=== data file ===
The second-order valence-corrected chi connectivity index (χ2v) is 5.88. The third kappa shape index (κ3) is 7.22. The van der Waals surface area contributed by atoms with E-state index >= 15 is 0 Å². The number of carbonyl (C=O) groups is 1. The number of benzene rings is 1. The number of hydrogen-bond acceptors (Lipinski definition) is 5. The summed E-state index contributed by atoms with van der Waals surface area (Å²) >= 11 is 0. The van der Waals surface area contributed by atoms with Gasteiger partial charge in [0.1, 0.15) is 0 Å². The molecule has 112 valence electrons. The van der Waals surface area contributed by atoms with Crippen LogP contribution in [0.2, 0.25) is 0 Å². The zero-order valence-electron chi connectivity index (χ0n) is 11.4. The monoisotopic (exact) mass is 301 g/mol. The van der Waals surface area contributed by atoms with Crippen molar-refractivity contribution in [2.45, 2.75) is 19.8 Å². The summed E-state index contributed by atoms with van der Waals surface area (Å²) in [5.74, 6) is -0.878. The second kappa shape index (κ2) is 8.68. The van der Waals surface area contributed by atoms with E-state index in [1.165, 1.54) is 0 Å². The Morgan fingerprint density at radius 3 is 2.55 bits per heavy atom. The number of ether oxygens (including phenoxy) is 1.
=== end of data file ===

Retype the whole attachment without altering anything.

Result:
The second-order valence-corrected chi connectivity index (χ2v) is 5.88. The third kappa shape index (κ3) is 7.22. The van der Waals surface area contributed by atoms with E-state index >= 15 is 0 Å². The number of carbonyl (C=O) groups is 1. The number of benzene rings is 1. The number of hydrogen-bond acceptors (Lipinski definition) is 5. The summed E-state index contributed by atoms with van der Waals surface area (Å²) >= 11 is 0. The van der Waals surface area contributed by atoms with Gasteiger partial charge in [0.1, 0.15) is 0 Å². The molecule has 112 valence electrons. The van der Waals surface area contributed by atoms with Crippen LogP contribution in [0.2, 0.25) is 0 Å². The zero-order valence-electron chi connectivity index (χ0n) is 11.4. The monoisotopic (exact) mass is 301 g/mol. The van der Waals surface area contributed by atoms with Crippen molar-refractivity contribution in [2.45, 2.75) is 19.8 Å². The summed E-state index contributed by atoms with van der Waals surface area (Å²) in [5.74, 6) is -0.878. The second kappa shape index (κ2) is 8.68. The van der Waals surface area contributed by atoms with E-state index in [1.165, 1.54) is 0 Å². The Morgan fingerprint density at radius 3 is 2.55 bits per heavy atom. The number of ether oxygens (including phenoxy) is 1.